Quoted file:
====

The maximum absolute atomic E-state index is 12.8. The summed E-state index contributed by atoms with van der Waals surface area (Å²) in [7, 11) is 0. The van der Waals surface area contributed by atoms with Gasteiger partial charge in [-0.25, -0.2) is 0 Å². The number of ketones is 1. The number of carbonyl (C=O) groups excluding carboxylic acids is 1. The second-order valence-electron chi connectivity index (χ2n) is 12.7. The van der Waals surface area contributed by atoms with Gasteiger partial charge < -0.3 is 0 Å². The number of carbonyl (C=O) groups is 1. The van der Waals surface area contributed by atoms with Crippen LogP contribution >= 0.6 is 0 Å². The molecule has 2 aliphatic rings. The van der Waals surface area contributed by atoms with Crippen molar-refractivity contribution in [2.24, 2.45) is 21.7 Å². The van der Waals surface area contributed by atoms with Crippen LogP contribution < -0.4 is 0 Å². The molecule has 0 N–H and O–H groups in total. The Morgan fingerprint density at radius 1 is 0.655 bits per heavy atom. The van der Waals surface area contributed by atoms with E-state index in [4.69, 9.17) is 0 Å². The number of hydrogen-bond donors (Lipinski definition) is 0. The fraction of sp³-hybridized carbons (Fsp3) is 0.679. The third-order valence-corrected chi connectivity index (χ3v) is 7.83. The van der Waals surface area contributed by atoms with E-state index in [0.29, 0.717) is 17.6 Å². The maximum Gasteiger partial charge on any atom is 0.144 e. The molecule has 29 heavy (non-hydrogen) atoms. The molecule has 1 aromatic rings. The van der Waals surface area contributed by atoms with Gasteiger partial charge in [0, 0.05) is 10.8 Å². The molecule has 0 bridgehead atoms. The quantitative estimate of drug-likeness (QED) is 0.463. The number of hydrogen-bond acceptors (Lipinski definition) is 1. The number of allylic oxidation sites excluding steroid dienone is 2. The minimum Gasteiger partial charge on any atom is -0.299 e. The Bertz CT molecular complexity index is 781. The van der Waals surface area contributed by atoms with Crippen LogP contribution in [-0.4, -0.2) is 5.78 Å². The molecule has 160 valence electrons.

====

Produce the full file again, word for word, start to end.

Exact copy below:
The maximum absolute atomic E-state index is 12.8. The summed E-state index contributed by atoms with van der Waals surface area (Å²) in [7, 11) is 0. The van der Waals surface area contributed by atoms with Gasteiger partial charge in [-0.25, -0.2) is 0 Å². The number of ketones is 1. The number of carbonyl (C=O) groups excluding carboxylic acids is 1. The second-order valence-electron chi connectivity index (χ2n) is 12.7. The van der Waals surface area contributed by atoms with Gasteiger partial charge < -0.3 is 0 Å². The number of carbonyl (C=O) groups is 1. The van der Waals surface area contributed by atoms with Crippen LogP contribution >= 0.6 is 0 Å². The molecule has 2 aliphatic rings. The van der Waals surface area contributed by atoms with Crippen molar-refractivity contribution in [2.24, 2.45) is 21.7 Å². The van der Waals surface area contributed by atoms with Crippen LogP contribution < -0.4 is 0 Å². The molecule has 0 N–H and O–H groups in total. The Morgan fingerprint density at radius 1 is 0.655 bits per heavy atom. The van der Waals surface area contributed by atoms with E-state index in [4.69, 9.17) is 0 Å². The number of hydrogen-bond donors (Lipinski definition) is 0. The fraction of sp³-hybridized carbons (Fsp3) is 0.679. The third-order valence-corrected chi connectivity index (χ3v) is 7.83. The van der Waals surface area contributed by atoms with E-state index in [0.29, 0.717) is 17.6 Å². The maximum Gasteiger partial charge on any atom is 0.144 e. The molecule has 29 heavy (non-hydrogen) atoms. The molecule has 1 aromatic rings. The van der Waals surface area contributed by atoms with Gasteiger partial charge in [0, 0.05) is 10.8 Å². The molecule has 0 bridgehead atoms. The quantitative estimate of drug-likeness (QED) is 0.463. The number of hydrogen-bond acceptors (Lipinski definition) is 1. The number of allylic oxidation sites excluding steroid dienone is 2. The minimum Gasteiger partial charge on any atom is -0.299 e. The Bertz CT molecular complexity index is 781. The van der Waals surface area contributed by atoms with Crippen LogP contribution in [-0.4, -0.2) is 5.78 Å². The molecule has 160 valence electrons.